Nearly 20 hours after a 15-year-old school student was swept away by surging waters after falling into an open stormwater drain in Bhubaneswar, his lifeless body was recovered by rescue workers at around 10 am today. Jyoti Prakash Behera, a Class-X student, fell into a drain in the city's Shatabdi Nagar area and was swept away while cycling his way to tuition at about 2 pm yesterday afternoon.
A massive rescue operation was launched by nearly 30 fire service personnel after the incident last afternoon, but to no avail. The search operation, which was halted after evening, resumed at 6 am this morning. The bloated body of Jyoti Prakash was spotted at Panchashakha Nagar here and taken to All India Institute of Medical Sciences (AIIMS), Bhubaneswar where his family members identified it.
The Bhubaneswar Municipal Corporation (BMC) is under fire for repeated such incidents over the last few years. Seven people, including three minors, have died after falling into open drains since 2015 when a minor boy was swept away by drain water in Nayapalli area. “It’s the height of callousness. I don’t know what it would take for the BMC to wake up,” said an angry Baboo Patro, a resident of Baramunda.
The Bhubaneswar Unit of BJP has lodged an FIR against the BMC, naming the commissioner in person, at the Khandagiri police station. “This is willful murder. The police should immediately arrest the commissioner,” said BJP leader Dilip Mohanty, demanding compensation of Rs 1 crore to the family of the deceased. On its part, Congress organized a dharna in protest and demanded a Rs 50 lakh compensation for the victim's family.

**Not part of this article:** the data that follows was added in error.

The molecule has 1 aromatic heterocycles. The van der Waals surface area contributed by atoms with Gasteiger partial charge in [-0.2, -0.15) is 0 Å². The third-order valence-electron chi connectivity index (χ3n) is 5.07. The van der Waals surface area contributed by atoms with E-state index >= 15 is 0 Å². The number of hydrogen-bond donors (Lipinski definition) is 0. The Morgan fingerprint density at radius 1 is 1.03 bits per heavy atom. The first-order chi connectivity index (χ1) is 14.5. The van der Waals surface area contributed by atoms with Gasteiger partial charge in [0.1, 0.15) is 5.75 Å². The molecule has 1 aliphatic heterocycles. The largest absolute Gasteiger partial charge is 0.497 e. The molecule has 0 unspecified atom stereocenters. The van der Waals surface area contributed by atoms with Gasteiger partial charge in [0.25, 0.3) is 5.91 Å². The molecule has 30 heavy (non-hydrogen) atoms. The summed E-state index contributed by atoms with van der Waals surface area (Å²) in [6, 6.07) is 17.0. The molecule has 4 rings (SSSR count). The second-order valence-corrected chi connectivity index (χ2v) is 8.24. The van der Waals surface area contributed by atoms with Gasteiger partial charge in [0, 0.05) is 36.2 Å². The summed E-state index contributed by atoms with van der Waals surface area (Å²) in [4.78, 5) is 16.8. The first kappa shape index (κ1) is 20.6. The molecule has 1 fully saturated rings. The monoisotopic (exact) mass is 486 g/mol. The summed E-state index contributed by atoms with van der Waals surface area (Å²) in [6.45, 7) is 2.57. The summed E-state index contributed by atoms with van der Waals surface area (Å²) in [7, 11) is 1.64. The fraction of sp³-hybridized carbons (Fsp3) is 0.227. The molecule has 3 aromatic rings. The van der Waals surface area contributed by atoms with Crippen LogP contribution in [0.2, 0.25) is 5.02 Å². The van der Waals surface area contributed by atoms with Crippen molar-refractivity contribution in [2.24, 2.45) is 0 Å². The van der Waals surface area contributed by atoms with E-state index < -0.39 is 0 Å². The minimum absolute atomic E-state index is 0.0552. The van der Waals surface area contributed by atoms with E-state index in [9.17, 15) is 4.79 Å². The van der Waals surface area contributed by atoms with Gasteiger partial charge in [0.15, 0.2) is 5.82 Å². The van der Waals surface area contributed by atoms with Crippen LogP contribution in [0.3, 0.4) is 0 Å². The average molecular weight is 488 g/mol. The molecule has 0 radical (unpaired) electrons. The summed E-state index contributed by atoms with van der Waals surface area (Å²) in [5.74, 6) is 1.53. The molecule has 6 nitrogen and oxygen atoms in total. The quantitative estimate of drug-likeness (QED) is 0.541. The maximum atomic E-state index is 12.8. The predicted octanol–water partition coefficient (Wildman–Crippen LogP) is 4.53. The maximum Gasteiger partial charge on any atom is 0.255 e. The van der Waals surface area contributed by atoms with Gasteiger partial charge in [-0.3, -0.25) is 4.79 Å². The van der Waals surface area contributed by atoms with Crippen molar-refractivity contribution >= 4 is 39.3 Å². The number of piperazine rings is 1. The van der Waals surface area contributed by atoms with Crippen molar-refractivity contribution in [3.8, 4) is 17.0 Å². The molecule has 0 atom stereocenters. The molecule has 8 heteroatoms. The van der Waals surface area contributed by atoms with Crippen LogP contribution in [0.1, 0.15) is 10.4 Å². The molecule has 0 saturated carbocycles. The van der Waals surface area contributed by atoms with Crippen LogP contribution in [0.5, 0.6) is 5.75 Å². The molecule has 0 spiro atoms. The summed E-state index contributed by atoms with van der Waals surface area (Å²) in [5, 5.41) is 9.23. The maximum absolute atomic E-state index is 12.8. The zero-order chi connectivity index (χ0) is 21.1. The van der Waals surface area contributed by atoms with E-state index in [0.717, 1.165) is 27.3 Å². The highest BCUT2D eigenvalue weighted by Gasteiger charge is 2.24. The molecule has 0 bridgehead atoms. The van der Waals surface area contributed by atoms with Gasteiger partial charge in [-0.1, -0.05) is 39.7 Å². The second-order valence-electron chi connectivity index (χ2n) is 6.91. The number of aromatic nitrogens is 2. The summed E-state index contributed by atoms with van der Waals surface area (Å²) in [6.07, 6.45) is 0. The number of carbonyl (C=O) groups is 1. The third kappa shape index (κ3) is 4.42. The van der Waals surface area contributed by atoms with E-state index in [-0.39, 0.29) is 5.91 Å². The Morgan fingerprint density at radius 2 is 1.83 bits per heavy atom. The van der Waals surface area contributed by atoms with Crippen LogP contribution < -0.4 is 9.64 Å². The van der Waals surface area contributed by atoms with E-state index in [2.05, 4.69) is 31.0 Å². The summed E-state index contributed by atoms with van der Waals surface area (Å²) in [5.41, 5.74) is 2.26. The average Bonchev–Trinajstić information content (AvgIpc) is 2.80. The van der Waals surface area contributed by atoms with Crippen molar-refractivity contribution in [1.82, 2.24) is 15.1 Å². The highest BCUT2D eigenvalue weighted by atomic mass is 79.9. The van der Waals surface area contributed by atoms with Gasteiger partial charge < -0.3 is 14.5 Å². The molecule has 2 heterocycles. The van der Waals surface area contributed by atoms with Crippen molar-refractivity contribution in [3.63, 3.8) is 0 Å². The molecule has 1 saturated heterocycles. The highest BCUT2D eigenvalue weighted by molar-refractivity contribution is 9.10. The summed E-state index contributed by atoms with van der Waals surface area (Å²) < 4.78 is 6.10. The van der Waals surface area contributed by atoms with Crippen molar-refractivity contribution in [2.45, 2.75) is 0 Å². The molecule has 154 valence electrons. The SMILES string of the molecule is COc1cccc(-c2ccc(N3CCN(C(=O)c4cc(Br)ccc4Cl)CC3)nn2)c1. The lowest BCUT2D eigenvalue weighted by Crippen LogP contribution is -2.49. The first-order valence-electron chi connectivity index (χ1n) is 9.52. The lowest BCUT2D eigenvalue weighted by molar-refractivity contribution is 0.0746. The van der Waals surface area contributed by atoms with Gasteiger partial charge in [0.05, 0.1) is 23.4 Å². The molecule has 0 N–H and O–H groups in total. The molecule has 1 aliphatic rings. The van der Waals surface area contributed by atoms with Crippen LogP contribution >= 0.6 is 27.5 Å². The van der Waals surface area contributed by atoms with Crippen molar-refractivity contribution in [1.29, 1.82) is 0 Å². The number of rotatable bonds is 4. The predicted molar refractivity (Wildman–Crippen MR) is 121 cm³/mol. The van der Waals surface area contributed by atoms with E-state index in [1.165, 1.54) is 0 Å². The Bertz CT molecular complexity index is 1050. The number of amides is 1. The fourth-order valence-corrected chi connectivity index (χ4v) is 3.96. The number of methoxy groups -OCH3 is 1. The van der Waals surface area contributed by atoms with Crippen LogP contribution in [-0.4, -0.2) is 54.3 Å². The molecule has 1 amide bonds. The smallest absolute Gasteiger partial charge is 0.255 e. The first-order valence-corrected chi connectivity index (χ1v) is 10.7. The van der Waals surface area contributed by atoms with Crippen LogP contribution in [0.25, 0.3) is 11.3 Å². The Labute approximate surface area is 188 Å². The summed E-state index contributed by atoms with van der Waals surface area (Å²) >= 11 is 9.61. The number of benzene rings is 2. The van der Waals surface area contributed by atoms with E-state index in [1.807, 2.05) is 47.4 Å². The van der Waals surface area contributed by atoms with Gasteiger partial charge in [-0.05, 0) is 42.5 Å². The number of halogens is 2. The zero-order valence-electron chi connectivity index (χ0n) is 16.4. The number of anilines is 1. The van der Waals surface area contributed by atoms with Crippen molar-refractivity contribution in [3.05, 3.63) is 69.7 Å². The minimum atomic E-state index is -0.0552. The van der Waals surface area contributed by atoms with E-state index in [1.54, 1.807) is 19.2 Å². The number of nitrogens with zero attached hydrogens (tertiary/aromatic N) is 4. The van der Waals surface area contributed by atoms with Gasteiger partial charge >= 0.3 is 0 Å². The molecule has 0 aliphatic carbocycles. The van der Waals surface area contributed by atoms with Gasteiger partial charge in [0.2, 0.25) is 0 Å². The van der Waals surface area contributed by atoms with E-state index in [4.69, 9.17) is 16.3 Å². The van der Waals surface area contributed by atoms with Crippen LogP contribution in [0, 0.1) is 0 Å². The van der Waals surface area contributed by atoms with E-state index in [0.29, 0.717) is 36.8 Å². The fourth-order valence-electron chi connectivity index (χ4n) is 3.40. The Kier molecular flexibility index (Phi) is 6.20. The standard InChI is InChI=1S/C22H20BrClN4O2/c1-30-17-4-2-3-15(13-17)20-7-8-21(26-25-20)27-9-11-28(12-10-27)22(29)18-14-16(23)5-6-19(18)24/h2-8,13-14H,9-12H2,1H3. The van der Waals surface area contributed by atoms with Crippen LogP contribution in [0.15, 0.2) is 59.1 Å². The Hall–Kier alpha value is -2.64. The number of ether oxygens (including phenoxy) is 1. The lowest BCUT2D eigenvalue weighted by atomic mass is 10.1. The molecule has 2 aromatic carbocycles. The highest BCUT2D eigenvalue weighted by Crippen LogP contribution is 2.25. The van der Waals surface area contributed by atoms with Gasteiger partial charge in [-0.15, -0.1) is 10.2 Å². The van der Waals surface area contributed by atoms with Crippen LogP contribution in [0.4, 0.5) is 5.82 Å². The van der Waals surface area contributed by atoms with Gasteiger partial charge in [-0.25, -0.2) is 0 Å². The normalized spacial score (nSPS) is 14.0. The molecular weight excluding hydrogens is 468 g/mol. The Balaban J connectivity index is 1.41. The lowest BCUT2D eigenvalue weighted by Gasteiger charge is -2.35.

Concerned citizens had earlier knocked on the doors of the Supreme Court in 2017 following several such incidents. The court had directed the state government to ensure that no drain remained open. But the state government did precious little to comply with the SC directive after writing letters to the BMC, the PWD department, National Highway Authority of India (NHAI) and IDCO in this regard. As a result, vast stretches of drains remain uncovered with slabs. Nearly half the 600 km-long drains of BMC and PWD remain uncovered, putting the lives of citizens in danger after heavy rains.